Coal-Fired Waukegan Generating Station shutting down next month


Alex Clark

The Waukegan Generating Station sits on the shore of Lake Michigan, with toxic particulate matter rising from the coal-fired generators. The plant has a capacity of 803 Megawatts; however, the station only runs in times of high electrical grid demand.

The nearly century-long lifespan of Lake County’s remaining coal-fired power plant will be ending next month in June 2022. Located in Waukegan on the shores of Lake Michigan, this power plant has been burning coal since 1923. The plant has gone through many updates to try to make it economically viable and more environmentally friendly, but ultimately both of these goals have failed. 

NRG, the owner of the plant, announced that the Waukegan power plant will close as a result of poor financial results according to the May 2021 NRG report.

Environmental Impact

For years, the plant has been at the forefront of many environmental justice issues, specifically involving the amount of air pollution that Waukegan – a primarily black and brown community – was exposed to.

Currently, many areas in Lake County are exposed to levels of particulate matter that is  not widely considered “safe” according to national standards. These places include, but are not limited to Waukegan High School, North Chicago High School, Illinois Beach State Park and Lake Forest College. These places are in violation of the EPA’s one hour sulfur dioxide (SO2), which is 75 parts per billion (ppb). 

This dangerous exposure to sulfur dioxide and other pollutants emitted from coal plants like the Waukegan Generating Station has a significant negative impact on human health. When inhaled at high levels, these emissions can cause irritation of the throat and lungs, leading to difficulty breathing, increased asthma symptoms, more respiratory illnesses and cardiovascular disease according to the Illinois Sierra Club. 

These negative impacts have materialized in the bodies of Lake County residents according to a 2010 report from the Clean Air Task Force. Annually, particulate matter from the Waukegan Generating Station has caused 570 asthma attacks, 34 premature deaths, 54 heart attacks, 21 incidences of chronic bronchitis and 35 asthma ER visits.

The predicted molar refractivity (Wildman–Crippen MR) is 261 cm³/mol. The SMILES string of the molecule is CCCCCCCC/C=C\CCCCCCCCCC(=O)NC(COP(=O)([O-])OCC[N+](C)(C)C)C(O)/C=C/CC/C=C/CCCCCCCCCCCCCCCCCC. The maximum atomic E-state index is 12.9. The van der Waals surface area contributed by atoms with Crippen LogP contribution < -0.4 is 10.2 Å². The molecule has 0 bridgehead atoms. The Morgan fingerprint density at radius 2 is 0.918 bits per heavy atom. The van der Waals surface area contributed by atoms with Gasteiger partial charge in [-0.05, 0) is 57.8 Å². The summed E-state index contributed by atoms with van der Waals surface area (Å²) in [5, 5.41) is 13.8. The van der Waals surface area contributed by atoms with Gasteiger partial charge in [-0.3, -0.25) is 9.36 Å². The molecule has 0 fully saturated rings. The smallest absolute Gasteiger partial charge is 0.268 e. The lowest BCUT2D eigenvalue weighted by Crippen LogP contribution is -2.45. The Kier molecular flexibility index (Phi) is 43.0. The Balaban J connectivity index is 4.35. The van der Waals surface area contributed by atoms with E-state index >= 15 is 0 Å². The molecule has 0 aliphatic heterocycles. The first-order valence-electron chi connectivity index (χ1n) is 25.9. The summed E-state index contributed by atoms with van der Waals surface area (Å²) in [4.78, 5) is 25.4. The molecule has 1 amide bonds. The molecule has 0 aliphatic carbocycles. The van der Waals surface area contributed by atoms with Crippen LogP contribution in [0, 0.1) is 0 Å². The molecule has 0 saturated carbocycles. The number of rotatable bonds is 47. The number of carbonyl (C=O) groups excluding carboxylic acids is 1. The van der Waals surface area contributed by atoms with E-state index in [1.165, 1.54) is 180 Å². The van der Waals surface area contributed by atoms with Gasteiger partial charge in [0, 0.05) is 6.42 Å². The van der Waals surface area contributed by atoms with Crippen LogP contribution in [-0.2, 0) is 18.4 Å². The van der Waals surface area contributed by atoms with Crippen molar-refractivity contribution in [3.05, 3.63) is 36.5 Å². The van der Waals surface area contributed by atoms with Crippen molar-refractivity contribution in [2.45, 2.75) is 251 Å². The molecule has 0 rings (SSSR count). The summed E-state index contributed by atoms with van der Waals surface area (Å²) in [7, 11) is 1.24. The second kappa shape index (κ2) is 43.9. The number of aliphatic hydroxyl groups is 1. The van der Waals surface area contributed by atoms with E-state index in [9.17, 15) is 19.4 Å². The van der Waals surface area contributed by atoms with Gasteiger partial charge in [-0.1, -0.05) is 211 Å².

In 2012, the NAACP, an organization to advance justice for African Americans, released its “Coal Blooded” report which found that low-income and minority communities are disproportionately affected by pollution from coal plants. The report ranked the Waukegan Generating Station as the twelfth worst violator of environmental justice in the country, and gives the plant an “F” ranking.

Leah Hartung, a member of Clean Power Lake County (CPLC) explained that, “Waukegan just has a really long history of environmental degradation and environmental pollution. There’s a lot of toxic pollution that has just always been in Waukegan.” Hartung works on the steering committee for CPLC and is a senior at Emory University, along with being an LHS graduate.

Because the plant is located adjacent to Lake Michigan, it threatens one of the most important freshwater sources in the United States. 

“There’s two coal ash ponds that are right next to the coal plant, which are a stone’s throw away from Lake Michigan. [This is where] we get our drinking water,” Hartung said. “Coal ash ponds have been found to be leaking into our groundwater with unsafe levels of different chemicals.

“You can feel it [in your body] when the whole plant is running. You see the smokestack and you can feel it especially in your lungs”

— Leah Hartung (Clean Power Lake County)

What’s Next

Just because the coal plant is shutting down, however, that doesn’t mean that the long-lasting environmental effects of the plant will be immediately resolved. This is why organizations like CPLC were created.

“Clean Power Lake County was created in 2013 to provide a just transition for the Waukegan coal plant,” Hartung explained. “We want to make sure that this place is actually cleaned up, that we get remediation, that workers get retraining and we get tax base replacement.”

“It’s really historic in that way that there’s been so much community involvement,” Hartung recounted.

This is confirmed by a 2016 study conducted by the Illinois Sierra Club, which states that 70 percent of Waukegan voters support the transition plan to retire the power plant. Waukegan voters also strongly prefer an expansion of solar power and a reduction in the use of coal across the board. Plans have been developing for community solar in Waukegan, and even in areas that have been designated as being too polluted for any use.

Hartung explained that coal plants in general have no place in the future of Lake County and the world.

“The economics of it don’t make sense [for operators]. If we don’t transition to renewable energy then we’re not going to have a planet,” she emphasized. “Coal is just really dirty. It’s not as efficient and it’s on its way out. It’s on its way out everywhere.”